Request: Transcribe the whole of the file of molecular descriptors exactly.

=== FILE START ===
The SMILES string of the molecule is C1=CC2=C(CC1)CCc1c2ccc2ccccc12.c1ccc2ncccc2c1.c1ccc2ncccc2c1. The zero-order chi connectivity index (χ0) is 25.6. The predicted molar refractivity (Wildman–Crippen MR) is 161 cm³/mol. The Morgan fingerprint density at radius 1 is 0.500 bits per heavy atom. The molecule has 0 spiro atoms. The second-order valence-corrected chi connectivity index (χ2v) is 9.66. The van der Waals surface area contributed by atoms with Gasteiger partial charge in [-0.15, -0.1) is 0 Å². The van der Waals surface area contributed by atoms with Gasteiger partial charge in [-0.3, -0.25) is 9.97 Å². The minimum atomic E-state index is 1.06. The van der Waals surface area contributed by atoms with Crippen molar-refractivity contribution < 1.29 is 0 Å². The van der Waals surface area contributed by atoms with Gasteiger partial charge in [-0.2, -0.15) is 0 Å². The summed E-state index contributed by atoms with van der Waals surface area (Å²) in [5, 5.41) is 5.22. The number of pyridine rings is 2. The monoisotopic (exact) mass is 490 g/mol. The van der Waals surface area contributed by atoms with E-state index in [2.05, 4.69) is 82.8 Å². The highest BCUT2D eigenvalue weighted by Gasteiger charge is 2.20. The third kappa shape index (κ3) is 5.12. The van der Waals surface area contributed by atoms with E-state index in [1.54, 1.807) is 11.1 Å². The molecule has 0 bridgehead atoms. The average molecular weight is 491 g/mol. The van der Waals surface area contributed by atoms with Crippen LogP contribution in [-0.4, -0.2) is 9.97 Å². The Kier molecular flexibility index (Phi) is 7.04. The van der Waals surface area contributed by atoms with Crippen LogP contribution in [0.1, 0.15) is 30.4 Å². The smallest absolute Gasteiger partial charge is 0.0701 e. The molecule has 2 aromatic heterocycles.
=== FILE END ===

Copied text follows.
The SMILES string of the molecule is C1=CC2=C(CC1)CCc1c2ccc2ccccc12.c1ccc2ncccc2c1.c1ccc2ncccc2c1. The zero-order chi connectivity index (χ0) is 25.6. The predicted molar refractivity (Wildman–Crippen MR) is 161 cm³/mol. The Morgan fingerprint density at radius 1 is 0.500 bits per heavy atom. The molecule has 0 spiro atoms. The second-order valence-corrected chi connectivity index (χ2v) is 9.66. The van der Waals surface area contributed by atoms with Gasteiger partial charge in [-0.15, -0.1) is 0 Å². The van der Waals surface area contributed by atoms with Gasteiger partial charge in [-0.3, -0.25) is 9.97 Å². The minimum atomic E-state index is 1.06. The van der Waals surface area contributed by atoms with Crippen molar-refractivity contribution < 1.29 is 0 Å². The van der Waals surface area contributed by atoms with Gasteiger partial charge in [-0.2, -0.15) is 0 Å². The summed E-state index contributed by atoms with van der Waals surface area (Å²) in [5, 5.41) is 5.22. The number of pyridine rings is 2. The monoisotopic (exact) mass is 490 g/mol. The van der Waals surface area contributed by atoms with E-state index in [2.05, 4.69) is 82.8 Å². The highest BCUT2D eigenvalue weighted by Gasteiger charge is 2.20. The third kappa shape index (κ3) is 5.12. The van der Waals surface area contributed by atoms with E-state index in [1.54, 1.807) is 11.1 Å². The molecule has 0 bridgehead atoms. The average molecular weight is 491 g/mol. The van der Waals surface area contributed by atoms with Crippen LogP contribution in [-0.4, -0.2) is 9.97 Å². The Kier molecular flexibility index (Phi) is 7.04. The van der Waals surface area contributed by atoms with Crippen LogP contribution in [0.1, 0.15) is 30.4 Å². The smallest absolute Gasteiger partial charge is 0.0701 e. The molecule has 2 aromatic heterocycles.